Step 2B

Step 2B asks whether the claim recites "significantly more than the judicial exception." Mr. Tamayo explained that this analysis needs to ask whether the limitations of the claim as a whole do enough to render this claim something more than simply the judicial exception. The PTO went to the case law to determine the types of limitations that courts have said are enough to bring the claim into the realm of eligibility.

Echoing the Supreme Court in Alice, Mr. Tamayo first cited to the Diamond v. Diehr Supreme Court case as an example of an improvement to another technology or technical field. The claim recites an equation that on its own might have been an abstract idea, but the subject matter as a whole was an improved process of controlling the operation of a rubber mold. The PTO also looked to see what the courts considered not to constitute "significantly more." For example, appending a well understood, conventional activity, previously known to the industry at a high level of generality, comes directly from Mayo v. Prometheus. In Mayo v. Prometheus, the Court said that the step of telling the doctor to measure the metabolite level in the blood using any known process was simply appending something routine or conventional. [14]

"Significantly More" than an Abstract Idea

The Interim Eligibility Guidance resorts to examples to demarcate "significantly more." Thus, in addition to the Diamond v. Diehr example, a claim directed to an ‎abstract idea may be found to have significantly more if the claim recites improvements to the functioning of the computer itself,‎ [15] ‎applying the judicial exception with, or by use of, a particular machine, [16] effecting a ‎transformation or reduction of a particular article to a different state or thing, [17] adding a specific ‎limitation other than what is well-understood, routine, and conventional in the field or adding ‎unconventional steps that confine the claim to a particular useful application,‎ [18] ‎or other ‎meaningful limitations beyond generally linking the use of the judicial exception to a particular ‎technological environment.‎ [19]

In addition to the Mayo example, the Interim Eligibility Guidance identifies other recitations that are not enough to satisfy the "significantly more" threshold: adding the ‎words "apply it" with the judicial exception or mere instructions to implement ‎an abstract idea on a computer; [20] ‎ ‎appending well-understood, routine and conventional ‎activities previously known to the industry, specified at a high level of generality, to the judicial ‎exception (e.g., a claim to an abstract idea requiring no more than a generic computer to perform ‎generic computer functions that are well-understood, routine and conventional activities ‎previously known in the industry);‎ [21] adding insignificant extrasolution activity to the judicial ‎exception (e.g., mere data gathering in conjunction with a law of nature or abstract idea);  [22] or ‎generally linking the use of the judicial exception to a particular technological environment or ‎field of use. [23] ‎Presumably, this list of examples is to "prevent patent eligibility [from] ‎depend[ing] simply on the draftsman's art, thereby eviscerating the rule that laws of nature, ‎natural phenomena, and abstract ideas are not patentable." [24]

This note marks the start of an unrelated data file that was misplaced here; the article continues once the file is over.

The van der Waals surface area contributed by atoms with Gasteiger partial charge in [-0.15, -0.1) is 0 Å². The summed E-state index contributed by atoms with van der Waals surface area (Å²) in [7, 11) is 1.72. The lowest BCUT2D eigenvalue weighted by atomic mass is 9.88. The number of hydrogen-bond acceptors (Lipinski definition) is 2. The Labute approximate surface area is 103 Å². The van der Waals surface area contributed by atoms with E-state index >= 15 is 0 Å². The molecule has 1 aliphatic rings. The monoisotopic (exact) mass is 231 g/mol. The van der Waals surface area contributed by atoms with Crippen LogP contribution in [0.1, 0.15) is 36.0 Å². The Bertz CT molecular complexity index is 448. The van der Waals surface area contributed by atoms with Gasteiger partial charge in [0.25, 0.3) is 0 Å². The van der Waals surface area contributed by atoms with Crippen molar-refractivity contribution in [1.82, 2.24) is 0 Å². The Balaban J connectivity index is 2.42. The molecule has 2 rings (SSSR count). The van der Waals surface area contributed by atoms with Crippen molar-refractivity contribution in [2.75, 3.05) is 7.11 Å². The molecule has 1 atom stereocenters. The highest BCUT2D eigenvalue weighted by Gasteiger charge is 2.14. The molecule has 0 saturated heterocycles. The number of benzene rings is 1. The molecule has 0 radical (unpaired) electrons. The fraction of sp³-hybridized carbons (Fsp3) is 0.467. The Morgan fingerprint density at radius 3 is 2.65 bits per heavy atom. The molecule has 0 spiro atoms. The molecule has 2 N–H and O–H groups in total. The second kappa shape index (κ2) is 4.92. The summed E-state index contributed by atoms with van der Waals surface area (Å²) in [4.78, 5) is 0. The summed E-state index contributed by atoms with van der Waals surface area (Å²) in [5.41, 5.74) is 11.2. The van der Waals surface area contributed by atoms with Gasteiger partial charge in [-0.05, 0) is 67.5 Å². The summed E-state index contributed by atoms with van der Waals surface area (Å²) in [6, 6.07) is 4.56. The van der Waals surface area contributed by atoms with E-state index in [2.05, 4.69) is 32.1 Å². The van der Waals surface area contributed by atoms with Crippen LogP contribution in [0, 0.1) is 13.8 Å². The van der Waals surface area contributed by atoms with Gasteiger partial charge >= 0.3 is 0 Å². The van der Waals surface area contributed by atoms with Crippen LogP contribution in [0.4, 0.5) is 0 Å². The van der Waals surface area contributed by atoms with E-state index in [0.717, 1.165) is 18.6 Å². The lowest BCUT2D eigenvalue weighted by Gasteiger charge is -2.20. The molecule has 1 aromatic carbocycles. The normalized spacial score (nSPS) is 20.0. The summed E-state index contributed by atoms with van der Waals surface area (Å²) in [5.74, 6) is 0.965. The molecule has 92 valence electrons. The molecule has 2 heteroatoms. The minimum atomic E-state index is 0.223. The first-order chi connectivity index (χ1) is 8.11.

DDR Provides Additional Guidance

Because the Interim Eligibility Guidance primarily relies on situation-specific examples to explain ‎patentability when a claim is directed to an abstract idea, claim drafting in the field of software ‎remains a subtle art to avoid crossing the nebulous line into an abstract idea lacking substantially ‎more. Currently, practitioners only have DDR Holdings, LLC v. et al. to ‎rely upon for positive direction.‎ [25] ‎ ‎

In DDR, a representative claim addresses the problem of retaining website visitors that, if ‎adhering to the routine, ‎conventional functioning of Internet hyperlink protocol, would be ‎instantly transported away from a host's ‎website after clicking an advertisement and activating a ‎hyperlink. [26] ‎Upon the click of an ‎advertisement for a third-party product displayed on a host's ‎website, the visitor is no longer transported ‎to the third party's website. Instead, the ‎representative claim calls for an "outsource provider" having a web ‎server that directs the ‎visitor to an automatically generated hybrid web page that combines visual "look ‎and feel" ‎elements from the host website and product information from the third-party merchant's ‎website ‎related to the clicked advertisement.‎ ‎In this way, rather than instantly losing visitors to ‎the third-party's ‎website, the host website can instead send its visitors to a web page on the ‎outsource provider's server ‎that 1) incorporates "look and feel" elements from the host website, ‎and 2) provides visitors with the ‎opportunity to purchase products from the third-party merchant ‎without actually entering that merchant's ‎website.‎

In DDR, the Federal Circuit finds the representative claim eligible because it does not ‎merely recite the performance of some business practice known ‎from the pre-Internet world along ‎with the requirement to perform it on the Internet.‎ ‎Instead, the claimed ‎solution is ‎rooted in computer technology in order to overcome a problem specifically arising ‎in the realm of ‎computer networks.‎ Accordingly, practitioners may choose to draft claims that emphasize ‎the technical solution, for example, using functional language. In effect, this trend may ‎somewhat harmonize practice before the USPTO with EPC practice, which already focuses on ‎identifying a claimed solution to a technical problem. ‎

Streamlined Pathway to Eligibility